Place de la Concorde is a great place to kick things off, with its two golden fountains often overlooked by many tourists since the Luxor obelisk seems to tower over everything in the proximity. The Egyptian ‘needle’ is over 3,000 years old, and it’s probably Paris’ most popular monument when it comes to golden adornments.
The Arc de Triomphe du Carrousel, a triumphal arch built to honor Napoleon’s victories – like the larger, world-famous one at the end of the Champs-Elysées of the same period – can be found in the Tuileries, its chariot being led by gilded Victories on both sides.
Additionally, just a few meters outside of the gardens, another golden statue, this time a depiction of Joan of Arc shines somewhat less majestically sandwiched between two roads.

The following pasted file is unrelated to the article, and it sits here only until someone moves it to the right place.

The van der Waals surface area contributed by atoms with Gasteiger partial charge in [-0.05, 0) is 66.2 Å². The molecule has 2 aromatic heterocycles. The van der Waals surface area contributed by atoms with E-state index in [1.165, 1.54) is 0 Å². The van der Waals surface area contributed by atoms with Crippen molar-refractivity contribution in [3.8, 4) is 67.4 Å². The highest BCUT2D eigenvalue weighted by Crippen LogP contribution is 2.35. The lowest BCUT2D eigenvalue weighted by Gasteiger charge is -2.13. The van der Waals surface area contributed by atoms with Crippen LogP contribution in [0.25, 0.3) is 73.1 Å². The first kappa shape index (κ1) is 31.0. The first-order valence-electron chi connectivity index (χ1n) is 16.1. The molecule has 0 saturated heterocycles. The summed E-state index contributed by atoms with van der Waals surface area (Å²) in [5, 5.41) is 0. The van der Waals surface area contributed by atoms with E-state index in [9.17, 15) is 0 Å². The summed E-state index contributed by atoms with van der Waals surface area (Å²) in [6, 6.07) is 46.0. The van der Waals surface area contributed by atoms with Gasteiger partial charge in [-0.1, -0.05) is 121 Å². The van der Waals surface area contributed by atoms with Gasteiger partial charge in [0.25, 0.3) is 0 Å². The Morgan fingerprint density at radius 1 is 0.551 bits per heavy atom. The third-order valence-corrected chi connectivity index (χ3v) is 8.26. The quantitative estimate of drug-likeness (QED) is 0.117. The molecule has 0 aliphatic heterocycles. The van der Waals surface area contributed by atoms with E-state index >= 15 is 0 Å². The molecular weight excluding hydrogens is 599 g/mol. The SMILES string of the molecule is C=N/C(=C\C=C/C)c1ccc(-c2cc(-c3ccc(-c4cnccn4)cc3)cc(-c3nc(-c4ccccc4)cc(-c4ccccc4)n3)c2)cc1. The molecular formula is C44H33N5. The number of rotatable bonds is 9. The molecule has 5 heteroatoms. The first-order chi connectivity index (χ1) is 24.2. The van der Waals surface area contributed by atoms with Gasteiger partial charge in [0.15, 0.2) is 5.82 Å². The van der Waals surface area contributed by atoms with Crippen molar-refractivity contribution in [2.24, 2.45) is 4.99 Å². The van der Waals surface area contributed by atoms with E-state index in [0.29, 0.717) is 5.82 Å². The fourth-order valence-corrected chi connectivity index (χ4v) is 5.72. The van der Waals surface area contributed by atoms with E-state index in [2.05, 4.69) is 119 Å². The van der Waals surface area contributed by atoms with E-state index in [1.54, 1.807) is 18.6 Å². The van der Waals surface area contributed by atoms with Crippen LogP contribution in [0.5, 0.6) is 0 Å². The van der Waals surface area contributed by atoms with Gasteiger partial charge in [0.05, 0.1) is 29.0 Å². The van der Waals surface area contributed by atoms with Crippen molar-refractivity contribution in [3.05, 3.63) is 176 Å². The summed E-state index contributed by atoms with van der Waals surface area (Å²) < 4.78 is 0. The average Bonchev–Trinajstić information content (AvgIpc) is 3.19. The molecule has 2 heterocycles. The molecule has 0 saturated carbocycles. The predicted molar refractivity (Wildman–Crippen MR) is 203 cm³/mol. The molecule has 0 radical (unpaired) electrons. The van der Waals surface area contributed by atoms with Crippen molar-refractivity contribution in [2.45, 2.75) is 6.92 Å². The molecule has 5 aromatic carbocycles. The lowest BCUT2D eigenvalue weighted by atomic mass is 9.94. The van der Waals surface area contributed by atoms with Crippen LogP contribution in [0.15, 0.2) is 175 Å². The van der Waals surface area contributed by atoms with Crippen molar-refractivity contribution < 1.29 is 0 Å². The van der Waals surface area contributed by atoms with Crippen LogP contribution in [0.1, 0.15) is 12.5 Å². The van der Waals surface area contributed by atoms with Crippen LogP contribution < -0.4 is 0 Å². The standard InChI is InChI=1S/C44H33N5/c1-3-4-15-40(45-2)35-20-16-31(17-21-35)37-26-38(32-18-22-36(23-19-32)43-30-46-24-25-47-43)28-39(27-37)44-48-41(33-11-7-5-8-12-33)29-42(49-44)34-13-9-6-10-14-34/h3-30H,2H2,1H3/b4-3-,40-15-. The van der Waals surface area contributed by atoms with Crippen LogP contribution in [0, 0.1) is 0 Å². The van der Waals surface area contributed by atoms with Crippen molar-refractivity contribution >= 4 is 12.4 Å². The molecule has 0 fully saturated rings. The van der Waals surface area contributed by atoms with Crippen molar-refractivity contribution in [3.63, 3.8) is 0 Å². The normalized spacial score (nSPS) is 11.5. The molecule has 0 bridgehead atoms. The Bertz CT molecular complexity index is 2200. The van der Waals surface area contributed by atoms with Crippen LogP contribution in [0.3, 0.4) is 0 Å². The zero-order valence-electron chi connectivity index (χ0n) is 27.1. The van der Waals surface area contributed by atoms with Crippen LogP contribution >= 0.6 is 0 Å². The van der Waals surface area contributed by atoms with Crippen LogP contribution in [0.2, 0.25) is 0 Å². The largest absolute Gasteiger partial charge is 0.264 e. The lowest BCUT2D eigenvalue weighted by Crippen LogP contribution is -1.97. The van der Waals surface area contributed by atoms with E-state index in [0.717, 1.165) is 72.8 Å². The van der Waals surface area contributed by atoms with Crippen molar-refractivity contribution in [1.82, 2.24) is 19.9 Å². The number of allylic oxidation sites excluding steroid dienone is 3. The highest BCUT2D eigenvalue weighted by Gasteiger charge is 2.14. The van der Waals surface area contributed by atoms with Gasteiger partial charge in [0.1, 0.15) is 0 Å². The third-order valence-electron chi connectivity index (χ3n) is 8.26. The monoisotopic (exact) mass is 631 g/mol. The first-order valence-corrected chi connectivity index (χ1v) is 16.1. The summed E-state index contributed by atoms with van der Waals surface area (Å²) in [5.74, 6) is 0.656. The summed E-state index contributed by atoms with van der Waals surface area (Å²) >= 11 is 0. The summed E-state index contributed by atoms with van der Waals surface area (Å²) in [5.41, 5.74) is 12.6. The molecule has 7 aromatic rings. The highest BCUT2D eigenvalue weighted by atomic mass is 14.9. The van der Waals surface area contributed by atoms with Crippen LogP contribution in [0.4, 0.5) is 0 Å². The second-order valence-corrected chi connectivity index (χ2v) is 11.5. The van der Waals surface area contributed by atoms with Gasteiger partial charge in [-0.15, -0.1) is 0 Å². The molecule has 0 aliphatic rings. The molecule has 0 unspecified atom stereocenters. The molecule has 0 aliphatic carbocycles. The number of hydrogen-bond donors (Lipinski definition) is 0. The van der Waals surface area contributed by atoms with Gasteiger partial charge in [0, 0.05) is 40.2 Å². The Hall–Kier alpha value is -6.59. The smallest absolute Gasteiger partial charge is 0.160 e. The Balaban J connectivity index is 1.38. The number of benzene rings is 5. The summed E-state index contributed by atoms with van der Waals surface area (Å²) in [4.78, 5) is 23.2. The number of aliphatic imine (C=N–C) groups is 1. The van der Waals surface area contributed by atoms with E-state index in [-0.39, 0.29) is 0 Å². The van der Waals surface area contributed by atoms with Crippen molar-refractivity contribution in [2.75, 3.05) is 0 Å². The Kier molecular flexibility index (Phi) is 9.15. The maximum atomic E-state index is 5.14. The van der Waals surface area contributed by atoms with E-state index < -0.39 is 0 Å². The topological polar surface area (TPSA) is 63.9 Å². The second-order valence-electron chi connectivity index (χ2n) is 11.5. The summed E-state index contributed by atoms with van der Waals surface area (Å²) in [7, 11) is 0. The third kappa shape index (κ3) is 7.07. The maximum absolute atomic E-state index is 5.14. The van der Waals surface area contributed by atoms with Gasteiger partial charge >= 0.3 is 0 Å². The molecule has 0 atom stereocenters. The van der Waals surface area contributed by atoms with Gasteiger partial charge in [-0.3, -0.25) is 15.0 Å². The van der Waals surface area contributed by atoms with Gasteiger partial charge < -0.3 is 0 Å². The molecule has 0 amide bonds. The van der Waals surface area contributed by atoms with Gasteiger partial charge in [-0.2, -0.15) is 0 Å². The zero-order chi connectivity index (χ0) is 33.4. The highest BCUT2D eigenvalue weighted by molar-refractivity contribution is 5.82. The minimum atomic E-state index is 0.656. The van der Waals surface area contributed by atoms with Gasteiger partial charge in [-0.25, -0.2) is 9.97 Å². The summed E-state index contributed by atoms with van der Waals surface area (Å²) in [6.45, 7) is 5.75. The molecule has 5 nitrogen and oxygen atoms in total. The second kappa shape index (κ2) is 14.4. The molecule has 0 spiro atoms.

Even the buildings in the surrounding area are positively glistening, with balconies and railings decorated with radiant gold leaf.
Paris’ most famous bridge, Pont Alexandre III, is guarded by two elevated golden statues at each end.
The bridge is famous for these statues, as well as its generally extravagant style, and what’s more, it links two iconic buildings, one being the ironically named ‘Petit Palais’ decorated with a beautiful large golden door, and across the river on the rive gauche, Les Invalides with its golden dome.